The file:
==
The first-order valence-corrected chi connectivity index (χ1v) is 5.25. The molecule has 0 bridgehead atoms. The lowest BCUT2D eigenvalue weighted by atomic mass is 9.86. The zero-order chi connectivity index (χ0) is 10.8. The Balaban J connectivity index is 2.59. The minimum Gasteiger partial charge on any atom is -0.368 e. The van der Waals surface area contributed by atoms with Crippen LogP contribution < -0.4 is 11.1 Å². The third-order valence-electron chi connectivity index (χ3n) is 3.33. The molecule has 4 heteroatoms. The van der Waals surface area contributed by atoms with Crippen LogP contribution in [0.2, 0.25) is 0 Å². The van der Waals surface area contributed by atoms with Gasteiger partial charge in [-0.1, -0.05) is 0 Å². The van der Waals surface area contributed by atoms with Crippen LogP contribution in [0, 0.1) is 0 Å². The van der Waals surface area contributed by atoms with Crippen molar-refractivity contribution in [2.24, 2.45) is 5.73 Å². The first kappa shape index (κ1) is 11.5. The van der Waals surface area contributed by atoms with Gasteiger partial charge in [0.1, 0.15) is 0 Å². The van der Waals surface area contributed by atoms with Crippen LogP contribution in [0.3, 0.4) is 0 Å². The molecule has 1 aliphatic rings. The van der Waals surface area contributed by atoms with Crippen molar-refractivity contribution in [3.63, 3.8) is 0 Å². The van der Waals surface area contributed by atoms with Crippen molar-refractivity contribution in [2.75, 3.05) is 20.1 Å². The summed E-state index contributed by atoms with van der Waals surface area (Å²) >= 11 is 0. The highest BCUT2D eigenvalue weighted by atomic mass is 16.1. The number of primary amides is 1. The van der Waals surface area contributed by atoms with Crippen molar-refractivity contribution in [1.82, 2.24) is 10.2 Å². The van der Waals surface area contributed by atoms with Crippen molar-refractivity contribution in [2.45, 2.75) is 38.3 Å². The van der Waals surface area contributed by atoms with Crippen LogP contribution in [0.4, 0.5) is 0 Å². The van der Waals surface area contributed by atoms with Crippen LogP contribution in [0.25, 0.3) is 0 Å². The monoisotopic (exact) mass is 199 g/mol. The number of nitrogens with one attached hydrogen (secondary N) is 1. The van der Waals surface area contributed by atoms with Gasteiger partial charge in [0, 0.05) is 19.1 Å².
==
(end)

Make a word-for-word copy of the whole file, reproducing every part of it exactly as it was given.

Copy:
The first-order valence-corrected chi connectivity index (χ1v) is 5.25. The molecule has 0 bridgehead atoms. The lowest BCUT2D eigenvalue weighted by atomic mass is 9.86. The zero-order chi connectivity index (χ0) is 10.8. The Balaban J connectivity index is 2.59. The minimum Gasteiger partial charge on any atom is -0.368 e. The van der Waals surface area contributed by atoms with Crippen LogP contribution < -0.4 is 11.1 Å². The third-order valence-electron chi connectivity index (χ3n) is 3.33. The molecule has 4 heteroatoms. The van der Waals surface area contributed by atoms with Crippen LogP contribution in [0.2, 0.25) is 0 Å². The van der Waals surface area contributed by atoms with Gasteiger partial charge in [-0.1, -0.05) is 0 Å². The van der Waals surface area contributed by atoms with Crippen LogP contribution in [0, 0.1) is 0 Å². The van der Waals surface area contributed by atoms with Crippen molar-refractivity contribution in [2.24, 2.45) is 5.73 Å². The first kappa shape index (κ1) is 11.5. The van der Waals surface area contributed by atoms with Gasteiger partial charge in [0.1, 0.15) is 0 Å². The van der Waals surface area contributed by atoms with Crippen LogP contribution in [0.3, 0.4) is 0 Å². The molecule has 1 aliphatic rings. The van der Waals surface area contributed by atoms with Crippen molar-refractivity contribution in [3.63, 3.8) is 0 Å². The van der Waals surface area contributed by atoms with Crippen molar-refractivity contribution in [2.75, 3.05) is 20.1 Å². The summed E-state index contributed by atoms with van der Waals surface area (Å²) >= 11 is 0. The highest BCUT2D eigenvalue weighted by atomic mass is 16.1. The number of primary amides is 1. The van der Waals surface area contributed by atoms with Crippen molar-refractivity contribution in [1.82, 2.24) is 10.2 Å². The van der Waals surface area contributed by atoms with Crippen molar-refractivity contribution in [2.45, 2.75) is 38.3 Å². The van der Waals surface area contributed by atoms with Crippen LogP contribution in [0.4, 0.5) is 0 Å². The van der Waals surface area contributed by atoms with Crippen LogP contribution in [0.25, 0.3) is 0 Å². The monoisotopic (exact) mass is 199 g/mol. The number of nitrogens with one attached hydrogen (secondary N) is 1. The van der Waals surface area contributed by atoms with Gasteiger partial charge in [0, 0.05) is 19.1 Å².